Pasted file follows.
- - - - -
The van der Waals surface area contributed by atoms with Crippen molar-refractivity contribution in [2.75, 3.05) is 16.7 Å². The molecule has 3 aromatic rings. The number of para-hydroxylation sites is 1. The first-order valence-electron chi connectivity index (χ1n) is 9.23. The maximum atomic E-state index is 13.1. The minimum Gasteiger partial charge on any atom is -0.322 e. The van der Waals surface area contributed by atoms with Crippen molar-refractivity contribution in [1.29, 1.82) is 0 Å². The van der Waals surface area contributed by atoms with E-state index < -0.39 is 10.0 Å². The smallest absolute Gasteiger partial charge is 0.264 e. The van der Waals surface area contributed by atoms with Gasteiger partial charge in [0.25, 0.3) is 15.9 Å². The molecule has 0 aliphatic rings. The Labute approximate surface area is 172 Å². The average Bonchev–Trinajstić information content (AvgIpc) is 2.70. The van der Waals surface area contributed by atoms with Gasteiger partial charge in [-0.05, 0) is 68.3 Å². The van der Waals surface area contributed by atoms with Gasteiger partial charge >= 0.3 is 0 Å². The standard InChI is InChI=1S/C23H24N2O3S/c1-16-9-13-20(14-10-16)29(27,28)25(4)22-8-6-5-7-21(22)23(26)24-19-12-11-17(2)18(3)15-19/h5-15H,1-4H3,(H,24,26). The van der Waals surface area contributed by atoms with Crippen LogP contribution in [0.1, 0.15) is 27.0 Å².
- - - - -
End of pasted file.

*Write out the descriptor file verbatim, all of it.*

The van der Waals surface area contributed by atoms with Crippen molar-refractivity contribution in [2.75, 3.05) is 16.7 Å². The molecule has 3 aromatic rings. The number of para-hydroxylation sites is 1. The first-order valence-electron chi connectivity index (χ1n) is 9.23. The maximum atomic E-state index is 13.1. The minimum Gasteiger partial charge on any atom is -0.322 e. The van der Waals surface area contributed by atoms with Crippen molar-refractivity contribution in [1.29, 1.82) is 0 Å². The van der Waals surface area contributed by atoms with E-state index < -0.39 is 10.0 Å². The smallest absolute Gasteiger partial charge is 0.264 e. The van der Waals surface area contributed by atoms with Gasteiger partial charge in [0.25, 0.3) is 15.9 Å². The molecule has 0 aliphatic rings. The Labute approximate surface area is 172 Å². The average Bonchev–Trinajstić information content (AvgIpc) is 2.70. The van der Waals surface area contributed by atoms with Gasteiger partial charge in [-0.05, 0) is 68.3 Å². The van der Waals surface area contributed by atoms with Gasteiger partial charge >= 0.3 is 0 Å². The standard InChI is InChI=1S/C23H24N2O3S/c1-16-9-13-20(14-10-16)29(27,28)25(4)22-8-6-5-7-21(22)23(26)24-19-12-11-17(2)18(3)15-19/h5-15H,1-4H3,(H,24,26). The van der Waals surface area contributed by atoms with Crippen LogP contribution in [0.1, 0.15) is 27.0 Å².